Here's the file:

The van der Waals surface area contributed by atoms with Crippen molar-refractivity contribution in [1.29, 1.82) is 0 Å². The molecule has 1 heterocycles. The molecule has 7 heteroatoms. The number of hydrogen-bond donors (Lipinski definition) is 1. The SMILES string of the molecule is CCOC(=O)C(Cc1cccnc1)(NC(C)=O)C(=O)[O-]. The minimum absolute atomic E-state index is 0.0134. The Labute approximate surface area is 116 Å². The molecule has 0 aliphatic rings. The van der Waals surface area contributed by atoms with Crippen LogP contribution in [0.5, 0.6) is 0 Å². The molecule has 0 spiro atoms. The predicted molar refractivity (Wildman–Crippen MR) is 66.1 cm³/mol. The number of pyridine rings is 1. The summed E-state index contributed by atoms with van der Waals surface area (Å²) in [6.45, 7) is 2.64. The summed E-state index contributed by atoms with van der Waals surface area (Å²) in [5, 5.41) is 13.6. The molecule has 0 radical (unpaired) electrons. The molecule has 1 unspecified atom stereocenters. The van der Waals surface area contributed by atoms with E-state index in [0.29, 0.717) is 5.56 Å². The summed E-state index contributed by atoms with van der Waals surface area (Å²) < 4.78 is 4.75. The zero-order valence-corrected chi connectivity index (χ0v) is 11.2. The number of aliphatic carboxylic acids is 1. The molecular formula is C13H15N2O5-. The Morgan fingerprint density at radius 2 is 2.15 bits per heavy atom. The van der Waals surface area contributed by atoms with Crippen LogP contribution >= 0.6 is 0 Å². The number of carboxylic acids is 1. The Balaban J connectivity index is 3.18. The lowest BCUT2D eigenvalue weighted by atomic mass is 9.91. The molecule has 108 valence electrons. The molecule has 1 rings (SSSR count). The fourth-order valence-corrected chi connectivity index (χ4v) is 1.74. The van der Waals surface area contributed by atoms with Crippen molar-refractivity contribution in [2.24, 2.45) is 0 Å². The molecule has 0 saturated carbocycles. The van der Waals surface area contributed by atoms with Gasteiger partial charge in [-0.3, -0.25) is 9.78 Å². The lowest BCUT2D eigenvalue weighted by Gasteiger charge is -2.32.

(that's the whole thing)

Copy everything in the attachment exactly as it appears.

The van der Waals surface area contributed by atoms with Crippen molar-refractivity contribution in [1.29, 1.82) is 0 Å². The molecule has 1 heterocycles. The molecule has 7 heteroatoms. The number of hydrogen-bond donors (Lipinski definition) is 1. The SMILES string of the molecule is CCOC(=O)C(Cc1cccnc1)(NC(C)=O)C(=O)[O-]. The minimum absolute atomic E-state index is 0.0134. The Labute approximate surface area is 116 Å². The molecule has 0 aliphatic rings. The van der Waals surface area contributed by atoms with Crippen LogP contribution in [0.5, 0.6) is 0 Å². The molecule has 0 spiro atoms. The predicted molar refractivity (Wildman–Crippen MR) is 66.1 cm³/mol. The number of pyridine rings is 1. The summed E-state index contributed by atoms with van der Waals surface area (Å²) in [6.45, 7) is 2.64. The summed E-state index contributed by atoms with van der Waals surface area (Å²) in [5, 5.41) is 13.6. The molecule has 0 radical (unpaired) electrons. The molecule has 1 unspecified atom stereocenters. The van der Waals surface area contributed by atoms with E-state index in [0.29, 0.717) is 5.56 Å². The summed E-state index contributed by atoms with van der Waals surface area (Å²) < 4.78 is 4.75. The zero-order valence-corrected chi connectivity index (χ0v) is 11.2. The number of aliphatic carboxylic acids is 1. The molecular formula is C13H15N2O5-. The Morgan fingerprint density at radius 2 is 2.15 bits per heavy atom. The van der Waals surface area contributed by atoms with Crippen LogP contribution >= 0.6 is 0 Å². The number of carboxylic acids is 1. The Balaban J connectivity index is 3.18. The lowest BCUT2D eigenvalue weighted by atomic mass is 9.91. The molecule has 108 valence electrons. The molecule has 1 rings (SSSR count). The fourth-order valence-corrected chi connectivity index (χ4v) is 1.74. The van der Waals surface area contributed by atoms with Crippen molar-refractivity contribution in [2.24, 2.45) is 0 Å². The molecule has 0 saturated carbocycles. The van der Waals surface area contributed by atoms with Gasteiger partial charge in [-0.3, -0.25) is 9.78 Å². The lowest BCUT2D eigenvalue weighted by Gasteiger charge is -2.32.